Leading up to the birth
A few months before my due date, we were given a phone number to call when we thought the labour had begun.
In Skåne (and I assume other parts of Sweden), you have the option to visit the hospital on ”open days” so you can see what it looks like in a maternity ward. I, myself, did not do this. I actually did not know you could do this, I only found this out about 2-3 weeks ago when some friends mentioned it to me.
My contractions started at 1:30am on a Friday morning. I would liken them to period cramps (at this point). In the birthing preparation course (these courses are optional, you can ask about them at your local clinic), we were told to try and get some sleep and eat some food so you have energy for the active labour part.
By Saturday evening, we thought that they were happening frequently enough, so we called the hospital.
They asked some questions like: When did the contractions start How frequent are they How long do they last Have your waters broken Do you have any bleeding?
Based on our answers, we were advised to go in.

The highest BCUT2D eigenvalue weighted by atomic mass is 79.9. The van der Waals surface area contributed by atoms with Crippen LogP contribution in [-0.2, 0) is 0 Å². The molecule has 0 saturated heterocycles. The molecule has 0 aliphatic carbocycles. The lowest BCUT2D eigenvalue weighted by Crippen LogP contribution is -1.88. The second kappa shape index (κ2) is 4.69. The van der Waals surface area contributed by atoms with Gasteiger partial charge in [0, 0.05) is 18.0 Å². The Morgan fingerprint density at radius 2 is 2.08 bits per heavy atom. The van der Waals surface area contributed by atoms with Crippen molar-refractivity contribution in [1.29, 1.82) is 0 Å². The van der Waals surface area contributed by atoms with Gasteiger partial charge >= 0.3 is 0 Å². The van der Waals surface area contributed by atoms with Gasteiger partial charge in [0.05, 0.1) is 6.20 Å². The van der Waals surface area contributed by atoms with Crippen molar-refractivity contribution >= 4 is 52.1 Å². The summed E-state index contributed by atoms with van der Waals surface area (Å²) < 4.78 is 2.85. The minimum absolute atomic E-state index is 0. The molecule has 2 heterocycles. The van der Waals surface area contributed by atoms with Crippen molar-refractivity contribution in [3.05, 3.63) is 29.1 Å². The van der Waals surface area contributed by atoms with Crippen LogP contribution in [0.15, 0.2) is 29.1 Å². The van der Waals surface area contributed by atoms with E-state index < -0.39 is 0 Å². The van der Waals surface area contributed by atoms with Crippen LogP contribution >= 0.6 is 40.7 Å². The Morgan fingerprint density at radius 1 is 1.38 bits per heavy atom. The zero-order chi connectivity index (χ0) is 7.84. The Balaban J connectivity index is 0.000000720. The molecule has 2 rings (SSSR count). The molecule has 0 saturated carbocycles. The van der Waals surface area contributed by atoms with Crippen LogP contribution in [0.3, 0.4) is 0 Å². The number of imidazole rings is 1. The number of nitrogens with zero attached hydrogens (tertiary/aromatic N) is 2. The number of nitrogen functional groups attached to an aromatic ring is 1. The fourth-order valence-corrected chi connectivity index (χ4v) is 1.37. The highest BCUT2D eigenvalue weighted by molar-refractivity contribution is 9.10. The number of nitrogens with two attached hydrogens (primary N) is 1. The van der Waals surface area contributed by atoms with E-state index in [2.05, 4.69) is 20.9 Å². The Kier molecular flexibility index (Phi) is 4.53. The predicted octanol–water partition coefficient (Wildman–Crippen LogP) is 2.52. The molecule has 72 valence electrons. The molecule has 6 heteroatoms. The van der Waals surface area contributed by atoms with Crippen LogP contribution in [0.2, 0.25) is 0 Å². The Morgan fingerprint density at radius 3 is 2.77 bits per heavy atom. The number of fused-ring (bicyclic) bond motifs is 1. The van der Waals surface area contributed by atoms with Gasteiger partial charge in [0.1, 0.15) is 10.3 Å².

When i arrived they checked to see how much my cervix had dilated. Unfortunately the answer was not at all. (They gave me some painkillers to take, while I was there, then I was sent home)
When we got back home, I tried to distract myself and get some rest.
At roughly 1:30am Sunday morning, my waters broke. We then called the hospital and was advised to come in.
We went to the hospital at roughly 9:30am on Sunday morning.
They inspected me again but my cervix had still not dilated, this time, since my waters had broken, they decided to admit me to the maternity ward. They also gave me some morphine for the pain, so I could get some sleep (I hadn’t been able to sleep since about 2 or 3am on Friday morning)
Note: One’s experience in Sweden may differ slightly, depending on which area of Sweden you are in.